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Dear Mr. Hall,

Thank you for your thoughtful e-mail to the Ball State University community regarding the recent remarks from John Schnatter and the future of your support for the Institute for Entrepreneurship and Free Enterprise named after him. I also received a follow up e-mail from President Mearns regarding his stance on the matter and the university's continued commitment to diversity and inclusion. Please count me among the folks you acknowledged who might disagree with your position. 

In your e-mail, you stated, "[The remarks] were made in a private meeting with consultants, from which he was seeking advice as to how to communicate in a way that would be less offensive to others. In the course of the conversation, he recited his understanding of another’s use of the “N word”. He did so not in a derogatory manner seeking to demean any individuals or groups; rather it was used as an example of improper conduct." This statement seems to minimize the context under which Schnatter made his comment. Because the N-word was spoken in a private meeting, it's not as bad as if he had made the remarks elsewhere? 

In making this decision, did the board consider the underlying reasons for why it was so easy for Schnatter to utter the N-word, regardless of context, as a white male in 2018? The reasons are moot. The word is offensive and oppressive regardless of context. It says much more about Mr. Schnatter as a person that he was comfortable to say the word in the first place. Justifying the context as a backdrop for your continuing support for him is ill advised. Mr. Schnatter cannot put the proverbial toothpaste back in the tube. 

This is not the first time that Mr. Schnatter has been embroiled in controversy. You said that in your experience with him, he had not demonstrated racism. From a personal standpoint, perhaps he is not expressing openly racist views (I'm not sure who openly would), but his actions are what stand out to me as a history of support of systems of oppression.

He criticized the NFL's handling of protesting players because he felt it had an effect on his bottom line. If Mr. Schnatter is as committed to diversity and inclusion as the university claims to be, why wouldn't he be supportive of African-American players protesting racial injustice and police brutality?

He criticized the implementation of the Affordable Care Act. Given that many of his employees are in need of affordable health care, why would he be opposed to a system that would grant his employees an opportunity to do so (for a tab of 11 cents per pizza, by the way)? It's a justice issue, yet again, he was worried about his own bottom line.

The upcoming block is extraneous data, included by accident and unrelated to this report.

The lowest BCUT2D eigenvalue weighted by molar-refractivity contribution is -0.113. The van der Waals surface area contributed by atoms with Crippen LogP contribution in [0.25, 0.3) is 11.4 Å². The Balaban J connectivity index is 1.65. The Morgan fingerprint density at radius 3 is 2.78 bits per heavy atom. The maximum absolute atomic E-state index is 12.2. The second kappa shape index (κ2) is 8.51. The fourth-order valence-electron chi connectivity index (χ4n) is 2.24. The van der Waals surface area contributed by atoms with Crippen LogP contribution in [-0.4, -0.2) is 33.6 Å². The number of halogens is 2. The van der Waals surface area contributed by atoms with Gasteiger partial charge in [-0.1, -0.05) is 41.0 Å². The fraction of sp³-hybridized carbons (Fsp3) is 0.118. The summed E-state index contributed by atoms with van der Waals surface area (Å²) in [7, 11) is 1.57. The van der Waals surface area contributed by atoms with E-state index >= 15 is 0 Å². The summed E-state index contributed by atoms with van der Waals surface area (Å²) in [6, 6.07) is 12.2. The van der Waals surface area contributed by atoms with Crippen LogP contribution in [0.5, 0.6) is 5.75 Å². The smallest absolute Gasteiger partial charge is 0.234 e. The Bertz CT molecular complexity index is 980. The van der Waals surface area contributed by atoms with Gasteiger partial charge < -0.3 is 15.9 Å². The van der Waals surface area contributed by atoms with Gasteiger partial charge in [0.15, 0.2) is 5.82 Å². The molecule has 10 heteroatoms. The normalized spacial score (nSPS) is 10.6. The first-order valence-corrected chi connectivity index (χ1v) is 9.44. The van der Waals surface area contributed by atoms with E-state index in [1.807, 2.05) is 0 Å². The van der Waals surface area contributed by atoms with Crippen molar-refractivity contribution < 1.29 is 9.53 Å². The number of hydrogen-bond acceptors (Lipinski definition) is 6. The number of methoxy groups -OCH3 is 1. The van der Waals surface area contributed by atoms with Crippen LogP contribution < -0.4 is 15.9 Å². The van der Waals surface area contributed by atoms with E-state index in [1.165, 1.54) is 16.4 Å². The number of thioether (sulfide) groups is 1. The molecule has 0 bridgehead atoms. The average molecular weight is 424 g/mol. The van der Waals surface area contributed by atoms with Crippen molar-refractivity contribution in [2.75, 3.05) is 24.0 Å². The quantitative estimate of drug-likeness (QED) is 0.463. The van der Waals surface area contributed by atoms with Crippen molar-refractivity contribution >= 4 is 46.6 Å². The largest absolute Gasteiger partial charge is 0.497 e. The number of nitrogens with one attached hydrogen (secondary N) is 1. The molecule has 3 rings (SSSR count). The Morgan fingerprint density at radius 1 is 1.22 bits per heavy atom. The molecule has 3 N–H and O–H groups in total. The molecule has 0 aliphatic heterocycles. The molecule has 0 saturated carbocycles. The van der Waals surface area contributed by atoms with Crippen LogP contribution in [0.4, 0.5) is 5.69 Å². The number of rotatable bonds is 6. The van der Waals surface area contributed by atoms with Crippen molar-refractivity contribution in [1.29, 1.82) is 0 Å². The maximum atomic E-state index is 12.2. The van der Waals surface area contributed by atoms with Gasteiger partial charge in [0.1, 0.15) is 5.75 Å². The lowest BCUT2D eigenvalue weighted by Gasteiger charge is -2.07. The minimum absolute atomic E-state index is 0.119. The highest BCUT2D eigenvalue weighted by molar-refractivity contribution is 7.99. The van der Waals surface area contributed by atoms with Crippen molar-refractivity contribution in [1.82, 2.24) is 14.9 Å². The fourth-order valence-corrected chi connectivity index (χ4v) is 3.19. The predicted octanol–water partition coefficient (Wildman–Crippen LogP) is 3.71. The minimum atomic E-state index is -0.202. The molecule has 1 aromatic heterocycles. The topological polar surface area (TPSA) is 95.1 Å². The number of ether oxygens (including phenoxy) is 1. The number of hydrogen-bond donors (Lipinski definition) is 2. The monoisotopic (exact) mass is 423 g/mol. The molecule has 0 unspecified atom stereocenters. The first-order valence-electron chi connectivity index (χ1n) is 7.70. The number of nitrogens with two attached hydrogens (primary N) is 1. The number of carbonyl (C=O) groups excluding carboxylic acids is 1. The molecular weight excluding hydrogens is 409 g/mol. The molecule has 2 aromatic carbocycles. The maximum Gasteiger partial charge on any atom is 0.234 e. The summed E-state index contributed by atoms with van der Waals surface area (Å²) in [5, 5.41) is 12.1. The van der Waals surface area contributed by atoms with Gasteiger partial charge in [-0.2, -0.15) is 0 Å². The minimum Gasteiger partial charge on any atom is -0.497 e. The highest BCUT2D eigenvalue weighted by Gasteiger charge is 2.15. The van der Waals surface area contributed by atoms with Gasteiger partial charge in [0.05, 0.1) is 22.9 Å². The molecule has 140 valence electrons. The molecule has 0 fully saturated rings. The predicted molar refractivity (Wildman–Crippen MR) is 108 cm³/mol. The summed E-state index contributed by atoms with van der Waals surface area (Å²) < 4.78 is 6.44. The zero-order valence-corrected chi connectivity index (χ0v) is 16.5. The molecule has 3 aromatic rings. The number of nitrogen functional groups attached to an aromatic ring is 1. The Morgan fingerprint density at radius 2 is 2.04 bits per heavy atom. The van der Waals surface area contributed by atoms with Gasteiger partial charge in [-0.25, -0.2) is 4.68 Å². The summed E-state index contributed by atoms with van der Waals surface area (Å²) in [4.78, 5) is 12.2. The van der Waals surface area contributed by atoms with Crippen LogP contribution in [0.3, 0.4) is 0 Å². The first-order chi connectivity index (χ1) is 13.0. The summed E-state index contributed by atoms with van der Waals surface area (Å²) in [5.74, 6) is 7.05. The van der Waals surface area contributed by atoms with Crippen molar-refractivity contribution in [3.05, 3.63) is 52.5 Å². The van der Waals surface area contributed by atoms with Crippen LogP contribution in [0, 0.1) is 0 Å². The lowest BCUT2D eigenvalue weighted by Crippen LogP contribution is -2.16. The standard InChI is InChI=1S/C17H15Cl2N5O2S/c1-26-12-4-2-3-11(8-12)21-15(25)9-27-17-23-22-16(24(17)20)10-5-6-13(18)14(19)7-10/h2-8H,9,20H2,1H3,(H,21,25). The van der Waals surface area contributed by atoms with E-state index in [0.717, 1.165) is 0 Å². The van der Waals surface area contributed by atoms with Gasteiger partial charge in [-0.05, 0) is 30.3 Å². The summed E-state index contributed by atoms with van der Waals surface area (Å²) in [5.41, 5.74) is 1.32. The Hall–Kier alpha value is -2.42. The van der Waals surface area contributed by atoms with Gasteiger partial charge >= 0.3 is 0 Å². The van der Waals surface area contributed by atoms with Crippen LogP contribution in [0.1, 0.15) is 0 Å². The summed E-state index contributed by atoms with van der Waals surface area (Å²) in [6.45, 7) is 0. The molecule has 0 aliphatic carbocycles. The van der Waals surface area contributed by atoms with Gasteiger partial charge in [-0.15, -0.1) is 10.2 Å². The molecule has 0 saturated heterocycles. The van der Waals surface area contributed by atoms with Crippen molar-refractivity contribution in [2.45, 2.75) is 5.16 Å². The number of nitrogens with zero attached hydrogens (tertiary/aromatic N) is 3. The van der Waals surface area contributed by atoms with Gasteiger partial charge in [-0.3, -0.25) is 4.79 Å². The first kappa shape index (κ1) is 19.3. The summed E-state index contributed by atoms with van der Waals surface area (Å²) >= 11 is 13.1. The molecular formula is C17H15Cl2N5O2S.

He created a culture in which one of his employees described a customer on a typed receipt using a racial slur. What kinds of training did his corporation provide that would make it obvious that this is something that simply shouldn't be done?

His utterance of the N-word is one more example of his lack of cultural competence in a world that needs it now more than ever.

As a Vice-President at an institution of higher education, I am aware that these decisions are not made lightly and usually are made after careful deliberation and discernment. I have to ask, however, how many people of color were in the room when the decision was made? I noticed on your website that you have zero representation of people of color on your board. I think you may have received a difference in opinion during your discernment process had you had different voices around the table. 

I applaud the university's efforts to increase the diversity of its student population. I applaud the $4 million construction of a new Multicultural Center. Consider this. As these new students walk around the beautiful campus of Ball State University, what will they think when they see John Schnatter's name still etched into the Institute for Entrepreneurship and Free Enterprise? Will they feel welcomed, or will they hear the N-word in the back of their minds? Will they see a university that says all the right things about diversity and inclusion but won't respond to concrete actions of injustice? 

John Schnatter made a mistake. He apologized. He said he was wrong. But no level of apology and regret will take away what was said, and there needs to be consequences for those actions. His actions and words have done damage. More importantly, they have done and will continue to do damage to the very students you are all trying to support and uplift. And his name will remain, for all of those marginalized students to see.

Needless to say, I disagree with the decision, and this proud alum is disappointed today.

-Damon Sloan, class of 1996